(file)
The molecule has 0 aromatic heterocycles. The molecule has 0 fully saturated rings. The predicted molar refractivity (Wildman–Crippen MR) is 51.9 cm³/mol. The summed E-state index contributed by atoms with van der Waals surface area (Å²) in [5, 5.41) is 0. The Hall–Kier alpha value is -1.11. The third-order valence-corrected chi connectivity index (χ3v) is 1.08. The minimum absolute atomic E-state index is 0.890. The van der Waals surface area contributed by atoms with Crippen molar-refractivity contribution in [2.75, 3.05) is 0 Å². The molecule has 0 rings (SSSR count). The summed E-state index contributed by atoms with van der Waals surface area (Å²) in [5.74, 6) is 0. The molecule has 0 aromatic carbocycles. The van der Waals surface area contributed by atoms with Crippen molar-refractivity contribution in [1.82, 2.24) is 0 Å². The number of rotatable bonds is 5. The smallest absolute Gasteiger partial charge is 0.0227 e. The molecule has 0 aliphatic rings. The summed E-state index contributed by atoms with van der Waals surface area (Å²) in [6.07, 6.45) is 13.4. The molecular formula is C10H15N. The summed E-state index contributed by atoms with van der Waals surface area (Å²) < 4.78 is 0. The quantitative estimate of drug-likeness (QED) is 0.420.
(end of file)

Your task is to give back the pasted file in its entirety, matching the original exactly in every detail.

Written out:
The molecule has 0 aromatic heterocycles. The molecule has 0 fully saturated rings. The predicted molar refractivity (Wildman–Crippen MR) is 51.9 cm³/mol. The summed E-state index contributed by atoms with van der Waals surface area (Å²) in [5, 5.41) is 0. The Hall–Kier alpha value is -1.11. The third-order valence-corrected chi connectivity index (χ3v) is 1.08. The minimum absolute atomic E-state index is 0.890. The van der Waals surface area contributed by atoms with Crippen molar-refractivity contribution in [2.75, 3.05) is 0 Å². The molecule has 0 rings (SSSR count). The summed E-state index contributed by atoms with van der Waals surface area (Å²) in [5.74, 6) is 0. The molecule has 0 aromatic carbocycles. The van der Waals surface area contributed by atoms with Crippen molar-refractivity contribution in [1.82, 2.24) is 0 Å². The number of rotatable bonds is 5. The smallest absolute Gasteiger partial charge is 0.0227 e. The molecule has 0 aliphatic rings. The summed E-state index contributed by atoms with van der Waals surface area (Å²) in [6.07, 6.45) is 13.4. The molecular formula is C10H15N. The summed E-state index contributed by atoms with van der Waals surface area (Å²) < 4.78 is 0. The quantitative estimate of drug-likeness (QED) is 0.420.